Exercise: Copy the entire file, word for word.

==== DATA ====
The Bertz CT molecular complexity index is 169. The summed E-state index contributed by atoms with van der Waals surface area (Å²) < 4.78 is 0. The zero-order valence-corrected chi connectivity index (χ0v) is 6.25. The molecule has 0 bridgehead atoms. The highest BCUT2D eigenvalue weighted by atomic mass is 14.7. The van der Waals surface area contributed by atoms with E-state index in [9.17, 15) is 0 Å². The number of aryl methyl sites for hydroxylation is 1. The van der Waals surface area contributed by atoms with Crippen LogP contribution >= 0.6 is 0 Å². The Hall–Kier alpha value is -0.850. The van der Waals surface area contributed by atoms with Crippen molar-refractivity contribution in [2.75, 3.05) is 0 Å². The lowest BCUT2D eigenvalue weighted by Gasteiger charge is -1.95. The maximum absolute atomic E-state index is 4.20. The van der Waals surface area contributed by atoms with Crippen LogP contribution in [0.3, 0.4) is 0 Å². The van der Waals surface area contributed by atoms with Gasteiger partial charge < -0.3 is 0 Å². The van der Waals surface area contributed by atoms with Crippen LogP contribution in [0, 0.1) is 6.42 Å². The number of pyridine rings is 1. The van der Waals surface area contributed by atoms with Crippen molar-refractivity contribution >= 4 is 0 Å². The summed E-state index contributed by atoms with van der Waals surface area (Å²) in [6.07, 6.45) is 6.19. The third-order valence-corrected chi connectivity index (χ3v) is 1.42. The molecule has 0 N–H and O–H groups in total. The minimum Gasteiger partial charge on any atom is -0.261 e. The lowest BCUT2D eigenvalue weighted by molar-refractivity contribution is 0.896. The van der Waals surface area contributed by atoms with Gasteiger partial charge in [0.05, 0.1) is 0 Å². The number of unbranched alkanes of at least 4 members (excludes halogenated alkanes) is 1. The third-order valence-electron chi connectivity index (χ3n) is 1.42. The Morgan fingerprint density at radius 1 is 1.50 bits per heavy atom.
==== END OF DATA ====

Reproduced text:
The Bertz CT molecular complexity index is 169. The summed E-state index contributed by atoms with van der Waals surface area (Å²) < 4.78 is 0. The zero-order valence-corrected chi connectivity index (χ0v) is 6.25. The molecule has 0 bridgehead atoms. The highest BCUT2D eigenvalue weighted by atomic mass is 14.7. The van der Waals surface area contributed by atoms with E-state index in [9.17, 15) is 0 Å². The number of aryl methyl sites for hydroxylation is 1. The van der Waals surface area contributed by atoms with Crippen LogP contribution >= 0.6 is 0 Å². The Hall–Kier alpha value is -0.850. The van der Waals surface area contributed by atoms with Crippen molar-refractivity contribution in [2.75, 3.05) is 0 Å². The lowest BCUT2D eigenvalue weighted by Gasteiger charge is -1.95. The maximum absolute atomic E-state index is 4.20. The van der Waals surface area contributed by atoms with Crippen LogP contribution in [0.3, 0.4) is 0 Å². The van der Waals surface area contributed by atoms with Gasteiger partial charge < -0.3 is 0 Å². The van der Waals surface area contributed by atoms with Crippen LogP contribution in [0, 0.1) is 6.42 Å². The number of pyridine rings is 1. The van der Waals surface area contributed by atoms with Crippen molar-refractivity contribution >= 4 is 0 Å². The summed E-state index contributed by atoms with van der Waals surface area (Å²) in [6.07, 6.45) is 6.19. The third-order valence-corrected chi connectivity index (χ3v) is 1.42. The molecule has 0 N–H and O–H groups in total. The minimum Gasteiger partial charge on any atom is -0.261 e. The lowest BCUT2D eigenvalue weighted by molar-refractivity contribution is 0.896. The van der Waals surface area contributed by atoms with Gasteiger partial charge in [0.05, 0.1) is 0 Å². The number of unbranched alkanes of at least 4 members (excludes halogenated alkanes) is 1. The third-order valence-electron chi connectivity index (χ3n) is 1.42. The Morgan fingerprint density at radius 1 is 1.50 bits per heavy atom.